4. We at least know he wasn’t Muslim since the spin isn’t “workplace violence”. Even though it happened at his place of work. Therefore, Christian.

  19. GOP created the rules causing their problem. With proportional delegates and less restrictive nomination rules, trump would get about 1/3 of the delegates and they would have a Cruz/ Rubio or Rubio/ Cruz ticket on 18th ballot.

    Or, the GOP version if James K Polk.

    1. In 1844, the Democrats were split
      The three nominees for the presidential candidate
      Were Martin Van Buren, a former president and an abolitionist
      James Buchanan, a moderate
      Louis Cass, a general and expansionist
      From Nashville came a dark horse riding up
      He was James K. Polk, Napoleon of the Stump

      Austere, severe, he held few people dear
      His oratory filled his foes with fear
      The factions soon agreed
      He’s just the man we need
      To bring about victory
      Fulfill our manifest destiny
      And annex the land the Mexicans command
      And when the votes were cast the winner was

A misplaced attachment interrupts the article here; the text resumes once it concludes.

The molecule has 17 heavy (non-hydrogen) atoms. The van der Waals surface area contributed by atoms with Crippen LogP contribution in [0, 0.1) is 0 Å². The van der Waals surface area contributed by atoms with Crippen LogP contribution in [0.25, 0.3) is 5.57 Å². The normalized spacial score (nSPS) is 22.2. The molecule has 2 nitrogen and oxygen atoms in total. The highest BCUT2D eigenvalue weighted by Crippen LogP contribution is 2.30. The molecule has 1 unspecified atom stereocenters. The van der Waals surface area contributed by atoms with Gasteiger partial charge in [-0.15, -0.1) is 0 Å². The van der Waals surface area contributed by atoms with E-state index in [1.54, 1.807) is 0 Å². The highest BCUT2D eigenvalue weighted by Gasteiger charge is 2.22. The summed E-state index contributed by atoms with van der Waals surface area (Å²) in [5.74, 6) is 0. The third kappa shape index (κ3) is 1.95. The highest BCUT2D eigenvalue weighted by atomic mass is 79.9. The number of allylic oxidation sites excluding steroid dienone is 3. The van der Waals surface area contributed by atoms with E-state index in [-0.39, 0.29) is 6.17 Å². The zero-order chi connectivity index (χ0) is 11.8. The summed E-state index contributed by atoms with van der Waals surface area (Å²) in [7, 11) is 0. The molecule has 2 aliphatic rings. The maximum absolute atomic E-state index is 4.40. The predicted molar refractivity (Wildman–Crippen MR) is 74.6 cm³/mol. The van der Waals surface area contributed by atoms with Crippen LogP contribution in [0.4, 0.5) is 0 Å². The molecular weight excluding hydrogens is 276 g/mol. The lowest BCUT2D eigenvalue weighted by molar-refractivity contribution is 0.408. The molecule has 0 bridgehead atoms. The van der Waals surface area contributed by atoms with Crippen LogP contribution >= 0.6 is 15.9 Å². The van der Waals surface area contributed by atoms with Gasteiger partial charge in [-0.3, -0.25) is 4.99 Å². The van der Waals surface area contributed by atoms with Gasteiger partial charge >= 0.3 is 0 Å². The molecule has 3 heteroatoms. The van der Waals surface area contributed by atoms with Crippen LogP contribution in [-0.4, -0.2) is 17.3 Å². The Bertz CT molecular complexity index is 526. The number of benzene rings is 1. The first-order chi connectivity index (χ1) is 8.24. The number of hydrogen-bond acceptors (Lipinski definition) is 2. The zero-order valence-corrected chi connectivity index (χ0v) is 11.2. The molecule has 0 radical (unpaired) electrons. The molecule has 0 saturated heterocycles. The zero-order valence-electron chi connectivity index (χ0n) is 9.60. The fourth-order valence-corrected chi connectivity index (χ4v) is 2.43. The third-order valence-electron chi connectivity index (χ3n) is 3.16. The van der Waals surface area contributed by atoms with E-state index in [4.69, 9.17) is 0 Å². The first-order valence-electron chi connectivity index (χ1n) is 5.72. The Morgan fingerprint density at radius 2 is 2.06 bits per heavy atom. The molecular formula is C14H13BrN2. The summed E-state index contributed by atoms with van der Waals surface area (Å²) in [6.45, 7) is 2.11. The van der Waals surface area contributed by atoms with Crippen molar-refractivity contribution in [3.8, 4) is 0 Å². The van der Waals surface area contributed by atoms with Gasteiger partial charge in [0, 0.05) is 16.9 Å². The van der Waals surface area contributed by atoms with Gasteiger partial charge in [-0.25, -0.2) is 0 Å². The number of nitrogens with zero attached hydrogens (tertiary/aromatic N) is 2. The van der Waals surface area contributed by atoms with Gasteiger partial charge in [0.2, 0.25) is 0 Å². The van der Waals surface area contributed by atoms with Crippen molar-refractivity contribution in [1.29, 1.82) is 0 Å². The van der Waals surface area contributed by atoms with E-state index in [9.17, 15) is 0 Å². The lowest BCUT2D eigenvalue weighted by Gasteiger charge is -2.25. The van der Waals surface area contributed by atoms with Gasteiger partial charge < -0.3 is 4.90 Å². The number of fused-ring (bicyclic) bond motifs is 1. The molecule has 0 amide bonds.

Mister James K. Polk, Napoleon of the Stump

      In four short years he met his every goal
      He seized the whole southwest from Mexico
      Made sure the tarriffs fell
      And made the English sell the Oregon territory
      He built an independent treasury
      Having done all this he sought no second term
      But precious few have mourned the passing of
      Mister James K. Polk, our eleventh president
      Young Hickory, Napoleon of the Stump

  20. http://ironmaiden.com/news/article/2016-setlist

    Set list from Iron Maiden’s first show on The Book of Souls tour. Pretty awesome! I won’t be seeing them as they aren’t coming anywhere near to KC, 🙁

    1. Powerslave is always nice.